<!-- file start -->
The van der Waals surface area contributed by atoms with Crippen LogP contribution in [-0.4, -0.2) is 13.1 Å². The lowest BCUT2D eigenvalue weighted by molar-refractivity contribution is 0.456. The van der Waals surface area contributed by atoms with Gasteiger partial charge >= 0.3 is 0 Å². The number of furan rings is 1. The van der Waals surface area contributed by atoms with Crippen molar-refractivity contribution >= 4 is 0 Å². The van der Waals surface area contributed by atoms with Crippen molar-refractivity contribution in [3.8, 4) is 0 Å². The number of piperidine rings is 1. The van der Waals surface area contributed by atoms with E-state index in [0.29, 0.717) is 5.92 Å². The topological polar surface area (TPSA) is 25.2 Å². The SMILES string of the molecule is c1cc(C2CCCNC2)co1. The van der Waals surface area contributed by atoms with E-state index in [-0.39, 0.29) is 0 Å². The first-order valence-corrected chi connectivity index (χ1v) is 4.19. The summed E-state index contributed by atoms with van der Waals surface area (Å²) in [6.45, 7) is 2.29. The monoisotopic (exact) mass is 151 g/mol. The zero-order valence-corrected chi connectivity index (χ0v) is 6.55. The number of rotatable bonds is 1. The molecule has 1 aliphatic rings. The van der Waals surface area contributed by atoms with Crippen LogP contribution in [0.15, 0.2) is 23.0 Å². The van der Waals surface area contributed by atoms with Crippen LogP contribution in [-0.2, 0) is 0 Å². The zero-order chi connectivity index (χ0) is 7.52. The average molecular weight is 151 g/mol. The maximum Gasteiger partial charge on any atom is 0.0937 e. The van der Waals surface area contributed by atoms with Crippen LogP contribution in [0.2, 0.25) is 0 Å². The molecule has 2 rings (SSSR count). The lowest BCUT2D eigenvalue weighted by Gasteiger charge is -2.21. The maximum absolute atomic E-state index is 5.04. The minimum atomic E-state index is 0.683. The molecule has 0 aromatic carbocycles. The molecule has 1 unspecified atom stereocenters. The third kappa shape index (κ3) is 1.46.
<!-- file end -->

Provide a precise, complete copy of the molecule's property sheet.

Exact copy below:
The van der Waals surface area contributed by atoms with Crippen LogP contribution in [-0.4, -0.2) is 13.1 Å². The lowest BCUT2D eigenvalue weighted by molar-refractivity contribution is 0.456. The van der Waals surface area contributed by atoms with Gasteiger partial charge >= 0.3 is 0 Å². The number of furan rings is 1. The van der Waals surface area contributed by atoms with Crippen molar-refractivity contribution >= 4 is 0 Å². The van der Waals surface area contributed by atoms with Crippen molar-refractivity contribution in [3.8, 4) is 0 Å². The number of piperidine rings is 1. The van der Waals surface area contributed by atoms with E-state index in [0.29, 0.717) is 5.92 Å². The topological polar surface area (TPSA) is 25.2 Å². The SMILES string of the molecule is c1cc(C2CCCNC2)co1. The van der Waals surface area contributed by atoms with E-state index in [-0.39, 0.29) is 0 Å². The first-order valence-corrected chi connectivity index (χ1v) is 4.19. The summed E-state index contributed by atoms with van der Waals surface area (Å²) in [6.45, 7) is 2.29. The monoisotopic (exact) mass is 151 g/mol. The zero-order valence-corrected chi connectivity index (χ0v) is 6.55. The number of rotatable bonds is 1. The molecule has 1 aliphatic rings. The van der Waals surface area contributed by atoms with Crippen LogP contribution in [0.15, 0.2) is 23.0 Å². The van der Waals surface area contributed by atoms with Crippen LogP contribution in [-0.2, 0) is 0 Å². The zero-order chi connectivity index (χ0) is 7.52. The average molecular weight is 151 g/mol. The maximum Gasteiger partial charge on any atom is 0.0937 e. The van der Waals surface area contributed by atoms with Crippen LogP contribution in [0.2, 0.25) is 0 Å². The molecule has 2 rings (SSSR count). The lowest BCUT2D eigenvalue weighted by Gasteiger charge is -2.21. The maximum absolute atomic E-state index is 5.04. The minimum atomic E-state index is 0.683. The molecule has 0 aromatic carbocycles. The molecule has 1 unspecified atom stereocenters. The third kappa shape index (κ3) is 1.46.